Designing an energy efficient home isn’t always the easiest thing to do, but it is a smart path to take. Energy efficient means you are not only saving yourself money by consuming less energy, but it also helps protect the environment.
Let’s take a look at home steps you should consider if you are designing an energy efficient home:
It Starts With a Smart Design
It all comes from the beginning. Anyone involved in the building process needs to be on the same page – keeping the home as energy efficient as possible.
The beginning stages also need to take into consideration the uncontrollable factors – sun, wind, temperature, climate, basically anything related to the weather that you cannot control. If you live in an environment that has more cold days, this will affect your build. But if you live in an area that is relatively warm all year round, your design will be different.
If you plan to install solar panels, a windmill or anything that produces your electricity, the sun and wind amounts and directions are essential. If you put up a windmill that isn’t in the course of the wind, it won’t do you much good. Same as if you put solar panels on the side that barely sees any sun, you won’t get a lot of energy out of them.
Seal it Up
Imagine on a chilly night, you cover yourself with a blanket that has large holes. The cold air still seeps through to your body. The blanket won’t do you any good to keep you warm.
The same goes for your house. If you have any gaps that are not insulated and sealed off, the outside elements will sneak in. Not only that, any heat you have inside will work its way out. If your home is not thoroughly sealed, all your efforts to be energy efficient will go to waste.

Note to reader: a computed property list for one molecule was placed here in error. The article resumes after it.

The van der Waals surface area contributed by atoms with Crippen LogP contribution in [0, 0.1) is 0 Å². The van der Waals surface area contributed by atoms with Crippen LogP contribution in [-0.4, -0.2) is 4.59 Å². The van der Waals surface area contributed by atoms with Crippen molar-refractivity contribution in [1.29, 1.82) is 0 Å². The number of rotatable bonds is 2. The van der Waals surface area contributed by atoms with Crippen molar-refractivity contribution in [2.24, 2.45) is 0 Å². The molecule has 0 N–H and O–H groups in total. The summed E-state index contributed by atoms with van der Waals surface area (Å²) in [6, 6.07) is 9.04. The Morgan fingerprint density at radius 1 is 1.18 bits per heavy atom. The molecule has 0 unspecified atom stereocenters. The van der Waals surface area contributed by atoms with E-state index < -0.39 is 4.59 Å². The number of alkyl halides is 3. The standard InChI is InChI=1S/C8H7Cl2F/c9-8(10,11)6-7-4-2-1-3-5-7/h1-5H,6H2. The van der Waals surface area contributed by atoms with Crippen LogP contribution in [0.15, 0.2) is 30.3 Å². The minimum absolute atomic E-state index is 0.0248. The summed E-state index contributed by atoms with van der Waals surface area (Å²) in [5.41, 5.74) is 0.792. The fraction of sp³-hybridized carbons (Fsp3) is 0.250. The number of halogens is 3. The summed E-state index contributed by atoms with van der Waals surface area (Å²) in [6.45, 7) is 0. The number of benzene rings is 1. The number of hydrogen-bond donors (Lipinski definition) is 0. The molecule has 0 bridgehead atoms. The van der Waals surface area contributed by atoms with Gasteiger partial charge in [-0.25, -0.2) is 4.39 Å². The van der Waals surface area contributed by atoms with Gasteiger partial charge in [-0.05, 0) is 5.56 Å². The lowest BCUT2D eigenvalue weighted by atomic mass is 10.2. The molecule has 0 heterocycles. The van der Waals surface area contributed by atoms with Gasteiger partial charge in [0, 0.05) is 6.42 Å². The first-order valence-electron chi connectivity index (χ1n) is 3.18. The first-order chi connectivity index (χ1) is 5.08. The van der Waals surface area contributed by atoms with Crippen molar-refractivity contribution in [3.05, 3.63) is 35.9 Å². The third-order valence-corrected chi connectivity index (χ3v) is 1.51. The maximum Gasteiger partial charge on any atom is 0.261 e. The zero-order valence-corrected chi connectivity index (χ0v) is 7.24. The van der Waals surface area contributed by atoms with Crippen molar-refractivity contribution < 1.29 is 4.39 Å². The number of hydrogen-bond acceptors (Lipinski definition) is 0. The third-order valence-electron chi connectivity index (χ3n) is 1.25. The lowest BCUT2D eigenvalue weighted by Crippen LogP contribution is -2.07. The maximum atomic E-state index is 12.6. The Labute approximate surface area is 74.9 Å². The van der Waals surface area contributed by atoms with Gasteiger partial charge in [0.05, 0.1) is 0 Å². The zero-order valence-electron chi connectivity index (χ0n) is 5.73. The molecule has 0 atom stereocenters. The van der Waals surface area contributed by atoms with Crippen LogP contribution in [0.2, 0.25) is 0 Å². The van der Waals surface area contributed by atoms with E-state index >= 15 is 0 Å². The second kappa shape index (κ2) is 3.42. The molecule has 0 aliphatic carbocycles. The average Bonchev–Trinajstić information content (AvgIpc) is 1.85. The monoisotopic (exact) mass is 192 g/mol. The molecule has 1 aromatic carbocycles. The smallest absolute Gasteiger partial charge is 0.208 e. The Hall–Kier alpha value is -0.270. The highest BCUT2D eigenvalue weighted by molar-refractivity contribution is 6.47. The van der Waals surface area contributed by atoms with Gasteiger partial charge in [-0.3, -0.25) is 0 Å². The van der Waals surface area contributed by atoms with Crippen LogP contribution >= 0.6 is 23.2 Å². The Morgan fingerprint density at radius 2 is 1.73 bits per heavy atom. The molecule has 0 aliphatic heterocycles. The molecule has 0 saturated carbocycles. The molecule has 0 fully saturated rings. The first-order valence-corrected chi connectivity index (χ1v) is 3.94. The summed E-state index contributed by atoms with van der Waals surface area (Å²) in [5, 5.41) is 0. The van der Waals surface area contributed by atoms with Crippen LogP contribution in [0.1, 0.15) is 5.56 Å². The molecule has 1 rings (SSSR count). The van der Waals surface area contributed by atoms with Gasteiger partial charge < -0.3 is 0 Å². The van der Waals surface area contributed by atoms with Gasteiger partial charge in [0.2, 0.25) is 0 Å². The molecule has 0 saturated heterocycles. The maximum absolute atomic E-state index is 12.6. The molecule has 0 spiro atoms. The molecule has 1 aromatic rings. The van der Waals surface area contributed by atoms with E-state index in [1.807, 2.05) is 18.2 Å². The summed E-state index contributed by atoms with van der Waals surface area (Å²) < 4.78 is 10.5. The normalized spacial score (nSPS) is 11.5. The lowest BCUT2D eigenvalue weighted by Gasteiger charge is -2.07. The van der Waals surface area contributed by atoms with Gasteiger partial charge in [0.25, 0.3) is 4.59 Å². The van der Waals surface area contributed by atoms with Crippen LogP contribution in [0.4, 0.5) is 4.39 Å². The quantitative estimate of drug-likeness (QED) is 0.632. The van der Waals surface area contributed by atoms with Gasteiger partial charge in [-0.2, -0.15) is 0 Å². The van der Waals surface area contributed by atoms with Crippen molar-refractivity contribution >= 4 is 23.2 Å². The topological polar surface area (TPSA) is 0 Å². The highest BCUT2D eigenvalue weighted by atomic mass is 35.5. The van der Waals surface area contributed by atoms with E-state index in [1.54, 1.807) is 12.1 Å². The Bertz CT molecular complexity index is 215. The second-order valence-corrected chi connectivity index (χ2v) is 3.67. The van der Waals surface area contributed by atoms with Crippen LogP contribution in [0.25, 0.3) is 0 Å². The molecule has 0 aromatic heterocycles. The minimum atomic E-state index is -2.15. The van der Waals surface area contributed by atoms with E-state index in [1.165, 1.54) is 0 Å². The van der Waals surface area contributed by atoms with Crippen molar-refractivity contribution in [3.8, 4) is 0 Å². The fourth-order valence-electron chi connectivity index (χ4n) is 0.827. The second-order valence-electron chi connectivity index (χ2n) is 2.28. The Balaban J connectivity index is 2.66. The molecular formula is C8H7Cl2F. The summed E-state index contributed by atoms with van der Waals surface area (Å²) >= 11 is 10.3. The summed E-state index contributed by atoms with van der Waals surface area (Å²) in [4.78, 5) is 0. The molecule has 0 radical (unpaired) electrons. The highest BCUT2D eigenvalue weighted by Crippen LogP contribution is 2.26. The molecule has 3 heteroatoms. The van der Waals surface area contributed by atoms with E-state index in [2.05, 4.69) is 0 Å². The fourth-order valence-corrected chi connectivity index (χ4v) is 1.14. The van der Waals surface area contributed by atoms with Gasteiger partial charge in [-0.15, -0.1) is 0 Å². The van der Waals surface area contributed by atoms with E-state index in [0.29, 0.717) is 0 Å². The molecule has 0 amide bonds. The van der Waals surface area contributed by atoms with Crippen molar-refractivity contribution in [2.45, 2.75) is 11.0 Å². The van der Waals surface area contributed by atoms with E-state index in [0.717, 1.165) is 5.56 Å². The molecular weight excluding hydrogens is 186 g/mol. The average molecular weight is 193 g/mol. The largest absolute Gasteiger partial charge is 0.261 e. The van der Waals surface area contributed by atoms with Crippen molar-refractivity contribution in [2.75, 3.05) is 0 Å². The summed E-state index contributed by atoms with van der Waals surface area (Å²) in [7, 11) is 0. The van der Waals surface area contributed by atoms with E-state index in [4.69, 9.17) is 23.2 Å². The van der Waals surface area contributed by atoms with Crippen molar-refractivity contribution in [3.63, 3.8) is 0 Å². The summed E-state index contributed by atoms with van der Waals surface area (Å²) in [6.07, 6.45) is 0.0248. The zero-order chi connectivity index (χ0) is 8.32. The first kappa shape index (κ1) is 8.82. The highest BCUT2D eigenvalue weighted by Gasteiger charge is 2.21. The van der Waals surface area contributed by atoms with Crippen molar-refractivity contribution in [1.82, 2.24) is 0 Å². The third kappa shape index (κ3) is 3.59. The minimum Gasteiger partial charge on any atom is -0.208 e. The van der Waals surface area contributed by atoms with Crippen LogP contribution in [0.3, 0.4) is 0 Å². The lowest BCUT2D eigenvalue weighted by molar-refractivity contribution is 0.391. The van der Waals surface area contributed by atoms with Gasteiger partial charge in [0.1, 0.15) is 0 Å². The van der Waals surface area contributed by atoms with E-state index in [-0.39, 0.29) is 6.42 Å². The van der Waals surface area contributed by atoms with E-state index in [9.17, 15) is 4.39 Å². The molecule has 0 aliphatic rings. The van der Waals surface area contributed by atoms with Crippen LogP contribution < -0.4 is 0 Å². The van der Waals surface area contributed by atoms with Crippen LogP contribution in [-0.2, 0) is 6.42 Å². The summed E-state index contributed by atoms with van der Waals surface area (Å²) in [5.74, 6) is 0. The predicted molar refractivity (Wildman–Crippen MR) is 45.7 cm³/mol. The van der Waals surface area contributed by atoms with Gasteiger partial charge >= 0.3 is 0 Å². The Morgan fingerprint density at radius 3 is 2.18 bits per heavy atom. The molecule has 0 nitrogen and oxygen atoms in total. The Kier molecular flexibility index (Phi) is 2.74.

Energy Efficient Appliances
So you do all the work to get the home sealed off and built in a way that is sustainable, but then you install appliances and equipment that guzzles up all the electricity possible. It ends up defeating the purpose of what you are trying to do.
So take into consideration the types of appliances you are installing in the home. Looking for things that are as energy efficient as possible.
One example would be a home heat recovery system from BPC Ventilation. What this does is circulate the air throughout the home all while regulating the temperature. The system sucks up the stale, moist air from areas like the kitchen and the bedroom. As it passes through the heat exchanger, it meets with the incoming fresh air pulled from outside. The old air transfers its warmth over to the fresh air before being expelled outside. The incoming air is not only clean, but it is also now warm. It then flows into the areas of the house like bedrooms and the dining room.
This ventilation system is energy efficient since it runs on a low option unless you need it to produce more. It regulates the humidity levels by circulating the air and heats the home when needed.